No time off for goodbehaviour
Christmas was an extremely busy time for us. We finished at lunchtime on Christmas Eve and went for a beer, and handed out Secret Santa gifts to each other like thesillyidiots that we are.
All the Groundstaff team were back in at the training ground on Christmas Day at 8.00am, removing the frost covers and then putting them back on after training, which finished about 12.30pm.
Originally, the manager, Mark Hughes, wanted to train at Ewood on Christmas Day from 5.00pm to 6.30pm, but because of the snow forecast, we had had a chat and I told him we were going to struggle. I told him anything between 2mm and 10mm of snow was forecast. If we got the snow and he trained, the chances were that the game could be postponed on Boxing Day. That's why they went to the training ground instead.
After training we rolled and replaced divots before pulling on the frost covers. It started snowing as forecast so we all left soon after.
The snow came and we had about 100 mm on the top of the cover. We couldn't move it for 3 days because of the weight.
At Ewood Park the under soil heating was on, so the 50-75 mm of snow that had fallen on Christmas Day had been melting nicely but, as the day progressed, it started to freeze again and turned into a layer of ice sitting on top of the leaf. We had a sell out home game on Boxing Day against Newcastle.
I turned up just after 7.00am on Boxing Day morning, I went through into the stadium and I knew exactly what had happened. There was still that layer of ice on the pitch.
I called the club secretary to let him know. At 8.00am all the staff were in and we started to sweep and rubber rake the whole pitch, 9 of us. We didn't have to sweep it off the pitch because, as it was broken up into small pieces, they fell into the sward and melted on the near plus 10-degree surface.
When the referee turned up at 11.00 am, he was slightly dubious as to whether we could clear all 8,500 square metresin time. It was touch and go as to whether the match would be on. I asked him to give us a bit more time, and we all worked extremely hard to clear the remaining ice sheet. When you do this kind of operation you soon realize that it is an extremely big area to work on!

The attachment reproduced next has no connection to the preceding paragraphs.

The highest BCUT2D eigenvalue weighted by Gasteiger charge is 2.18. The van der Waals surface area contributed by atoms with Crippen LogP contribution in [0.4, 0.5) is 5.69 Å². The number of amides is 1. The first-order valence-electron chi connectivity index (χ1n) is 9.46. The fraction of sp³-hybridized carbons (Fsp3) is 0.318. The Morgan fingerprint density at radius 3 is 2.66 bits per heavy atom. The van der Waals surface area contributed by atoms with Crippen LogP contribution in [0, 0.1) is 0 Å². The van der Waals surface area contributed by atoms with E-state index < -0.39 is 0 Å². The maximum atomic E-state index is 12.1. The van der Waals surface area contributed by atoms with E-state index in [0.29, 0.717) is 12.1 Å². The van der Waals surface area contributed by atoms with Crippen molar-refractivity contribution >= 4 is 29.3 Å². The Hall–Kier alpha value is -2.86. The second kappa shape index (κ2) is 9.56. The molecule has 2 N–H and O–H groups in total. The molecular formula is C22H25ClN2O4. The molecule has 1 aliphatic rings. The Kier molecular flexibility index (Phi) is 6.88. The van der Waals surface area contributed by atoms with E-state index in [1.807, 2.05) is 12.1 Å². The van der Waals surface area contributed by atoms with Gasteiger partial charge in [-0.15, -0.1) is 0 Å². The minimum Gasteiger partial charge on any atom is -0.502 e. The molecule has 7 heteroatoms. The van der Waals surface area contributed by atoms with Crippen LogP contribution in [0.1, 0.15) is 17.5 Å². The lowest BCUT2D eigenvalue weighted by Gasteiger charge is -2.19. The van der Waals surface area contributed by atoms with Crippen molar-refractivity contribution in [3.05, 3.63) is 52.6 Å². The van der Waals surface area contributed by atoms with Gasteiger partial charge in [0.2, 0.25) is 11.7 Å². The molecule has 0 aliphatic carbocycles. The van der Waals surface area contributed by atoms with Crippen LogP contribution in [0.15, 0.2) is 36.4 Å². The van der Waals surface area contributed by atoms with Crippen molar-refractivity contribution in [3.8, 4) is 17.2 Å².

Tony at Manchester United was in exactly the same situation. I was talking to him throughout the day, and their Groundstaff did exactly the same as us.
After rubber raking, we rolled the pitch with the mastiff mower and whatever pieces of ice were left we compressed into the pitch surface to melt. The game went ahead and the surface was fine. The pitch is draining very well at the moment. Agitating the ice was enough to get it to melt and drain, but the problem was the area. Apart from 10 minutes, when I got the stadium caterers to bring out some hot pies, the lads worked hard right through until 2.00pm to get it ready for kick off at 3.00pm.
The referee was pleased, but after all that he got himself injured during the game and had to be replaced. The secretary Tom Finn had been panicking, because it was a sell out crowd of 31,000 at Ewood Park. After the game we did about an hour's work like we normally do. There wasn't a lot to do because the pitch played very well. A few scars and scrapes, but no divots. The pitch is in very good condition at the moment with good grass cover.
Five of the staff as well as myself were in again on Bank Holiday Monday and Tuesday working on the stadium pitch and also at the training ground because, obviously, all the players were in for training. The rest of the week we were all in working as normal. On New Year's Eve we finished at lunchtime and we had New Year's Day off because the first team were away at Aston Villa. On the 2nd we were in cutting and marking out the pitch ready for a home game the following day against Charlton.
The team had a good spell over the Christmas holiday period; we got a few much needed points.
The day when we might have been in the mire was New Year's Day. The heavens had opened and it did nothing but pour all day. Burnley played Leicester at Turf Moor, which is only 10 miles away, and that game was abandoned after 18 minutes. If Blackburn had had a home game they would have been splashing about. I was so delighted we weren't playing. Around this neck of the woods, Rochdale, Burnley and Northwich were all called off.
One of my staff is a referee and he was officiating the game at Altrincham and he had to abandon it, he said it was just a farce. Apparently the game at the City of Manchester that was on the TV looked very heavy. I saw some of the coverage of the game at Anfield and it was absolutely pouring down there as well. Luckily, as I said, we were away in Birmingham, there they only had light drizzle. But that's the way it happens sometimes, it's the luck of the draw.